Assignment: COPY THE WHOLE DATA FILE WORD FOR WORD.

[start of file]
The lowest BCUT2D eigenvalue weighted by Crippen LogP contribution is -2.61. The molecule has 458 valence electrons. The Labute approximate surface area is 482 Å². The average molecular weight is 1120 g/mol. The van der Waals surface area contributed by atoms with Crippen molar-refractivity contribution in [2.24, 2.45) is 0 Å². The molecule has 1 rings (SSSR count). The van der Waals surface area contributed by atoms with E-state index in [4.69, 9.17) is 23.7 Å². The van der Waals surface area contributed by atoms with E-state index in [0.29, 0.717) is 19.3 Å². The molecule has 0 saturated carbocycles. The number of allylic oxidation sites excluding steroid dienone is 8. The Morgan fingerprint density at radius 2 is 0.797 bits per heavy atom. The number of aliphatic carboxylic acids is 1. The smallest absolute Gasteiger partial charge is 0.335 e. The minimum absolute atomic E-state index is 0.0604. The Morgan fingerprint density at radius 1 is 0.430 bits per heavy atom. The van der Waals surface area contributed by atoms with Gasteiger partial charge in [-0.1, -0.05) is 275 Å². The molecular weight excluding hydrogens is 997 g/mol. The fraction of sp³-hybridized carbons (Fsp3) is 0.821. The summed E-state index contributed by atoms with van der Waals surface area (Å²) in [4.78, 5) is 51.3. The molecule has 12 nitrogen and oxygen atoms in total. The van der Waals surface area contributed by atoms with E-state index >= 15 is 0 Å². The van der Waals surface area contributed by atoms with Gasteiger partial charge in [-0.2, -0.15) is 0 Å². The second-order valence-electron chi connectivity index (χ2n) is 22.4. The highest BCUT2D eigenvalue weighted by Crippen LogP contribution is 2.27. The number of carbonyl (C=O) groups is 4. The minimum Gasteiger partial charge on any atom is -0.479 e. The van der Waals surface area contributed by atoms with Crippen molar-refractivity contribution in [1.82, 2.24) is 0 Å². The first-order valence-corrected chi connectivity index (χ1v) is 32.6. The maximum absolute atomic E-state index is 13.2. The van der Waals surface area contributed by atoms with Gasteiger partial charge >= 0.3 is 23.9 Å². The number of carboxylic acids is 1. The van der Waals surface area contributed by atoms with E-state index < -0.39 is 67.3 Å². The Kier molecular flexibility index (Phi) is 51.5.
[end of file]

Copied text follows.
The lowest BCUT2D eigenvalue weighted by Crippen LogP contribution is -2.61. The molecule has 458 valence electrons. The Labute approximate surface area is 482 Å². The average molecular weight is 1120 g/mol. The van der Waals surface area contributed by atoms with Crippen molar-refractivity contribution in [2.24, 2.45) is 0 Å². The molecule has 1 rings (SSSR count). The van der Waals surface area contributed by atoms with E-state index in [4.69, 9.17) is 23.7 Å². The van der Waals surface area contributed by atoms with E-state index in [0.29, 0.717) is 19.3 Å². The molecule has 0 saturated carbocycles. The number of allylic oxidation sites excluding steroid dienone is 8. The Morgan fingerprint density at radius 2 is 0.797 bits per heavy atom. The number of aliphatic carboxylic acids is 1. The smallest absolute Gasteiger partial charge is 0.335 e. The minimum absolute atomic E-state index is 0.0604. The Morgan fingerprint density at radius 1 is 0.430 bits per heavy atom. The van der Waals surface area contributed by atoms with Gasteiger partial charge in [-0.1, -0.05) is 275 Å². The molecular weight excluding hydrogens is 997 g/mol. The fraction of sp³-hybridized carbons (Fsp3) is 0.821. The summed E-state index contributed by atoms with van der Waals surface area (Å²) in [4.78, 5) is 51.3. The molecule has 12 nitrogen and oxygen atoms in total. The van der Waals surface area contributed by atoms with E-state index >= 15 is 0 Å². The van der Waals surface area contributed by atoms with Gasteiger partial charge in [-0.2, -0.15) is 0 Å². The second-order valence-electron chi connectivity index (χ2n) is 22.4. The highest BCUT2D eigenvalue weighted by Crippen LogP contribution is 2.27. The number of carbonyl (C=O) groups is 4. The minimum Gasteiger partial charge on any atom is -0.479 e. The van der Waals surface area contributed by atoms with Crippen molar-refractivity contribution in [1.82, 2.24) is 0 Å². The first-order valence-corrected chi connectivity index (χ1v) is 32.6. The maximum absolute atomic E-state index is 13.2. The van der Waals surface area contributed by atoms with Gasteiger partial charge >= 0.3 is 23.9 Å². The number of carboxylic acids is 1. The van der Waals surface area contributed by atoms with E-state index < -0.39 is 67.3 Å². The Kier molecular flexibility index (Phi) is 51.5.